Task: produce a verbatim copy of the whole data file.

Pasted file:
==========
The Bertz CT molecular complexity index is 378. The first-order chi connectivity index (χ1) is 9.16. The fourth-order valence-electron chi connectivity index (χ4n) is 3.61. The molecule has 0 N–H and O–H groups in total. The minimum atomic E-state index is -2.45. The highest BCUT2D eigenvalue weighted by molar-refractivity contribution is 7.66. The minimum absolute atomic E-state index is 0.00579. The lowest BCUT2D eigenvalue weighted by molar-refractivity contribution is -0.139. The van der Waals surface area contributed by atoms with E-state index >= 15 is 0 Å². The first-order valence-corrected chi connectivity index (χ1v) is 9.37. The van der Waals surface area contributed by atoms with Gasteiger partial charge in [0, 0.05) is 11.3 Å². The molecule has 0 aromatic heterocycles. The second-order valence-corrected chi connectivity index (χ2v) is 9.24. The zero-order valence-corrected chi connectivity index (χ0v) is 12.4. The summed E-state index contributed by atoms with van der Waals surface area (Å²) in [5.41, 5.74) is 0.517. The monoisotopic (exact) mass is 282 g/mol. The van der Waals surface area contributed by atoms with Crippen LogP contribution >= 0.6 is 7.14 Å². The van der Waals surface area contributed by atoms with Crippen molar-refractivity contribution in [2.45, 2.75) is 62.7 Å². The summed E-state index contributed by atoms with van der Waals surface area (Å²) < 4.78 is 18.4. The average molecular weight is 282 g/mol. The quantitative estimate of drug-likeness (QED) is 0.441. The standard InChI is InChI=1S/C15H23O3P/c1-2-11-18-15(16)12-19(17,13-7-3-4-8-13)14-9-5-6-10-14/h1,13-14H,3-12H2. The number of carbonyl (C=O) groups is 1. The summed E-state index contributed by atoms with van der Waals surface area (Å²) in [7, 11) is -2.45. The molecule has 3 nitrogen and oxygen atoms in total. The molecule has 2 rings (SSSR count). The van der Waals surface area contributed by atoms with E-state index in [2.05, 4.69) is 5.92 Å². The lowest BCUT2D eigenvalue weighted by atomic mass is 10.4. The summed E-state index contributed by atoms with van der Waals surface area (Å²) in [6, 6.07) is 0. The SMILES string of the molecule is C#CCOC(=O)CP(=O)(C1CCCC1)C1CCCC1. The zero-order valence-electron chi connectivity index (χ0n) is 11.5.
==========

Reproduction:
The Bertz CT molecular complexity index is 378. The first-order chi connectivity index (χ1) is 9.16. The fourth-order valence-electron chi connectivity index (χ4n) is 3.61. The molecule has 0 N–H and O–H groups in total. The minimum atomic E-state index is -2.45. The highest BCUT2D eigenvalue weighted by molar-refractivity contribution is 7.66. The minimum absolute atomic E-state index is 0.00579. The lowest BCUT2D eigenvalue weighted by molar-refractivity contribution is -0.139. The van der Waals surface area contributed by atoms with E-state index >= 15 is 0 Å². The first-order valence-corrected chi connectivity index (χ1v) is 9.37. The van der Waals surface area contributed by atoms with Gasteiger partial charge in [0, 0.05) is 11.3 Å². The molecule has 0 aromatic heterocycles. The second-order valence-corrected chi connectivity index (χ2v) is 9.24. The zero-order valence-corrected chi connectivity index (χ0v) is 12.4. The summed E-state index contributed by atoms with van der Waals surface area (Å²) in [5.41, 5.74) is 0.517. The monoisotopic (exact) mass is 282 g/mol. The van der Waals surface area contributed by atoms with Crippen LogP contribution >= 0.6 is 7.14 Å². The van der Waals surface area contributed by atoms with Crippen molar-refractivity contribution in [2.45, 2.75) is 62.7 Å². The summed E-state index contributed by atoms with van der Waals surface area (Å²) < 4.78 is 18.4. The average molecular weight is 282 g/mol. The quantitative estimate of drug-likeness (QED) is 0.441. The standard InChI is InChI=1S/C15H23O3P/c1-2-11-18-15(16)12-19(17,13-7-3-4-8-13)14-9-5-6-10-14/h1,13-14H,3-12H2. The number of carbonyl (C=O) groups is 1. The summed E-state index contributed by atoms with van der Waals surface area (Å²) in [7, 11) is -2.45. The molecule has 3 nitrogen and oxygen atoms in total. The molecule has 2 rings (SSSR count). The van der Waals surface area contributed by atoms with E-state index in [2.05, 4.69) is 5.92 Å². The lowest BCUT2D eigenvalue weighted by atomic mass is 10.4. The summed E-state index contributed by atoms with van der Waals surface area (Å²) in [6, 6.07) is 0. The SMILES string of the molecule is C#CCOC(=O)CP(=O)(C1CCCC1)C1CCCC1. The zero-order valence-electron chi connectivity index (χ0n) is 11.5.